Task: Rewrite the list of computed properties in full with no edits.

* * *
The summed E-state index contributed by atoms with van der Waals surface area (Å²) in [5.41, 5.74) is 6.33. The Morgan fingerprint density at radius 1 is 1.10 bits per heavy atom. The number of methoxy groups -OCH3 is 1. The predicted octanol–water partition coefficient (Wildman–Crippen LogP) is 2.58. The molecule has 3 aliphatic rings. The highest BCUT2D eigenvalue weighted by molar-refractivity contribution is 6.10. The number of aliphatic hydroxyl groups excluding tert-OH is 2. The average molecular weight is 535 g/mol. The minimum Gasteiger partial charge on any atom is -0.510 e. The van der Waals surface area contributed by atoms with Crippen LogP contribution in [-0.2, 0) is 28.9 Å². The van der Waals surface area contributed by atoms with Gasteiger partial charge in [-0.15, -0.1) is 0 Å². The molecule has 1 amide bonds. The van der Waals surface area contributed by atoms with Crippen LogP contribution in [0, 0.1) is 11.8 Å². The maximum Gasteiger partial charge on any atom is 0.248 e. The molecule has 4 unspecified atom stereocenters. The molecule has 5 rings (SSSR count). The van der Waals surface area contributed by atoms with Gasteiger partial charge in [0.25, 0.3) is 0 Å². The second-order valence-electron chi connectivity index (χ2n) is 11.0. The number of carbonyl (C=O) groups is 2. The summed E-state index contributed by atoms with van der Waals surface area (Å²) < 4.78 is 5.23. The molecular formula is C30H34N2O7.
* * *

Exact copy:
The summed E-state index contributed by atoms with van der Waals surface area (Å²) in [5.41, 5.74) is 6.33. The Morgan fingerprint density at radius 1 is 1.10 bits per heavy atom. The number of methoxy groups -OCH3 is 1. The predicted octanol–water partition coefficient (Wildman–Crippen LogP) is 2.58. The molecule has 3 aliphatic rings. The highest BCUT2D eigenvalue weighted by molar-refractivity contribution is 6.10. The number of aliphatic hydroxyl groups excluding tert-OH is 2. The average molecular weight is 535 g/mol. The minimum Gasteiger partial charge on any atom is -0.510 e. The van der Waals surface area contributed by atoms with Crippen LogP contribution in [-0.2, 0) is 28.9 Å². The van der Waals surface area contributed by atoms with Gasteiger partial charge in [-0.15, -0.1) is 0 Å². The molecule has 1 amide bonds. The van der Waals surface area contributed by atoms with Crippen LogP contribution in [0, 0.1) is 11.8 Å². The maximum Gasteiger partial charge on any atom is 0.248 e. The molecule has 4 unspecified atom stereocenters. The molecule has 5 rings (SSSR count). The van der Waals surface area contributed by atoms with Gasteiger partial charge in [0.25, 0.3) is 0 Å². The second-order valence-electron chi connectivity index (χ2n) is 11.0. The number of carbonyl (C=O) groups is 2. The summed E-state index contributed by atoms with van der Waals surface area (Å²) < 4.78 is 5.23. The molecular formula is C30H34N2O7.